"Vanishing Oasis: The Crisis at the Salton Sea"
As we witness the rapid deterioration of our ecosystems, the ecological disaster slowly unfolding at the Salton Sea goes beyond the isolated situation of a dying lake and becomes the canary in the cave relative to the problems of water scarcity, pollution and overdevelopment facing California, if not most of the western U.S. “Vanishing Oasis” is a series of conceptual images highlighting the current crisis and warning of those to come. Viewed from afar, the sea glistens with a startling blue outlined by a pure white shore. In reality the blue is a false curtain reflecting the sky, concealing a toxic brown stew edged by false shorelines of fragile salt mats and fish skeletons. The odor of decay swirls above the mud and blends with the dust, belying the sea’s beauty and mystery, a cool mirage slowly vanishing beneath the unrelenting desert sun.
Images in the "Edges of Memory" portfolio are composites created through the digital layering and piecing together of multiple images and altering color, contrast, exposure and other elements in order to give added depth and meaning to the final image.
“Edges of Memory” concerns itself not with things as they are but with how we remember them—memory as an altered reality, surreal and dreamlike. Memories are the shadows and forms that remain as the details of past experiences fade with time. Reality gives way to illusion and authentic places become imbued with the intangible emotions and impressions evoked by them, thus giving them a discrete presence in our minds. Many of the images are symbolic of the journeys and passages we undertake in our lifetimes, and of the passage of time and the deterioration of both memory and matter.
The images vary in size but are all printed with pigment inks on rag paper. Individual prints are embellished with ink, pencil and pastel.
Works from the “Boxed-In” series draw attention to several elements of contemporary life, including our “exposed” lives as a result of technology and social media, and the fractured nature of modern life that places us in emotional and psychological “glass houses.”
We live in an age of instant communication—and instant entrapment. At one time, people had limited access to our different “selves,” but today social media bares all the elements of our lives to the eyes of others, creating both an exposed and voyeuristic society that conversely limits and inhibits our personal freedom. Therefore, in spite of the illusion of freedom, we are “boxed-in” by walls constructed of the invisible constraints of our overexposed, media-driven lives.
The works vary in size but are all digital collages printed with pigment inks on paper, hand cut and mounted in layers on mat board.
The images vary in size but are all printed with pigment inks on paper. The prints are then mounted on foam core, layered and hand-cut to create 3-D works.
The "Chimera” portfolio makes use of the forms and distortions present in our natural world and explores the ways in which people project their interpretations upon them. Definitions of “chimera” include “an imaginary monster whose body is a grotesque combination of mismatched animal parts” as well as “an organism with at least two genetically different tissues resulting from mutation, grafting, or the insertion of foreign cells into an embryo.” These definitions reflect the process by which the “Chimera” images are created—by digitally combining two or more (often quite different) images to create a composite image that is a peculiar creature of its own. The process of layering exposes and enhances the lines, shapes and forms occurring naturally on the surfaces of rocks, trees, water and soil. These natural textures become the figures and faces the human mind “sees.” Reality becomes illusion as we project the monsters of our nightmares or the surreal characters of our dreams onto the natural world around us.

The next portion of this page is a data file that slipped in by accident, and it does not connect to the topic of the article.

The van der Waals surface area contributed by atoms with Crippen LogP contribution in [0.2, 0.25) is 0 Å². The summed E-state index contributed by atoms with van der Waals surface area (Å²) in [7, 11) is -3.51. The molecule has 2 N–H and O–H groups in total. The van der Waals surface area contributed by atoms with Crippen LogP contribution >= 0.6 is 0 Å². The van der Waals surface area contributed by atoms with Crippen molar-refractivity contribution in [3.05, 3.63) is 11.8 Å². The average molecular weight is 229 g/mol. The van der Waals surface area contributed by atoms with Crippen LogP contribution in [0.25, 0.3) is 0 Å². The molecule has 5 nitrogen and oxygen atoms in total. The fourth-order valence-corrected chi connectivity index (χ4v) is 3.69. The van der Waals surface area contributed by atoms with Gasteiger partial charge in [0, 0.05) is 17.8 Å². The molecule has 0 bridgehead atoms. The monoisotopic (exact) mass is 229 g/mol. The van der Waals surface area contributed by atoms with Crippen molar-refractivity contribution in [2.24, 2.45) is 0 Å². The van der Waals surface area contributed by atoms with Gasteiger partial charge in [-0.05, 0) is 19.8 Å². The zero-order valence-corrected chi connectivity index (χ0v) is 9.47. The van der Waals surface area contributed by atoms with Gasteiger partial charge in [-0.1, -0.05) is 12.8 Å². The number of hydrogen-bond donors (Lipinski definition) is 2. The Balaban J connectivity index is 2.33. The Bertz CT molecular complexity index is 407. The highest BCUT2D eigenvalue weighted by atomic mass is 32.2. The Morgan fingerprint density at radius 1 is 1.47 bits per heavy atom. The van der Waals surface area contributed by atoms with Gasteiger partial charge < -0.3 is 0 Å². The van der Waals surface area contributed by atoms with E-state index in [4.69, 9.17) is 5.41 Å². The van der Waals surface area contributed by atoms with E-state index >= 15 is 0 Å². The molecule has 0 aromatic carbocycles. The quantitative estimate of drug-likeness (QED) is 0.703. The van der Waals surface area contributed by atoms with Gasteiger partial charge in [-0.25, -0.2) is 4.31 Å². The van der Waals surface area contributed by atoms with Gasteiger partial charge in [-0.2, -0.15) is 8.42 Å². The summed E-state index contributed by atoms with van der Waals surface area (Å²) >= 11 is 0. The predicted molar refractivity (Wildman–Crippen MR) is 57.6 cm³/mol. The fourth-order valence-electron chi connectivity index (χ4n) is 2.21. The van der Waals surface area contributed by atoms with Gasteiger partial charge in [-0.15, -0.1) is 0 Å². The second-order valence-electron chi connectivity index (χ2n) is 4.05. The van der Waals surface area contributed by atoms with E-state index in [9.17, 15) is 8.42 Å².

The images vary in size but are all printed with pigment inks on rag paper.
In the portfolio titled “Yellowstone: Fire and Water,” I am exploring the concept of perceptual reorientation. Each image is taken from the natural environment of Yellowstone National Park but there is a deliberate ambiguity about the actual subject of the photograph. By creating a montage of forms, colors and textures, I am seeking to produce composite photographic images that are evocative rather than descriptive. Through sensation and illusion, I’m inviting viewers to bring their vision, perception and interpretation to the work, thereby making it their own.
The works vary in size but are all printed with pigment inks on canvas and are embellished with acrylic paint, ink, sand, and gold, copper and silver leaf.
The portfolio “A Moment of Beauty” was the inspiration for the title of my current solo exhibit: In This Moment….
Since the first camera photograph (View from the Window at Le Gras) was taken by Joseph Nicéphore Niépce in the mid-1820s, the one constant element in photography has been its ability to capture a fleeting moment in time and render it eternal and indestructible.
Flowers are unique in their fragility and transient beauty, and this has always attracted the attention of photographers and artists eager to arrest or otherwise portray an ephemeral, irrecoverable moment.
I have created many images of flowers in their riot of colors, but in this series I have subdued color to allow the splendor of the flowers’ simplicity and symmetry of form to come forward and also to create a pensive mood that encourages contemplation. Throughout the ages, people have adorned their homes with pictures and paintings of flowers, thus bringing nature indoors and its capacity to sooth our restless souls.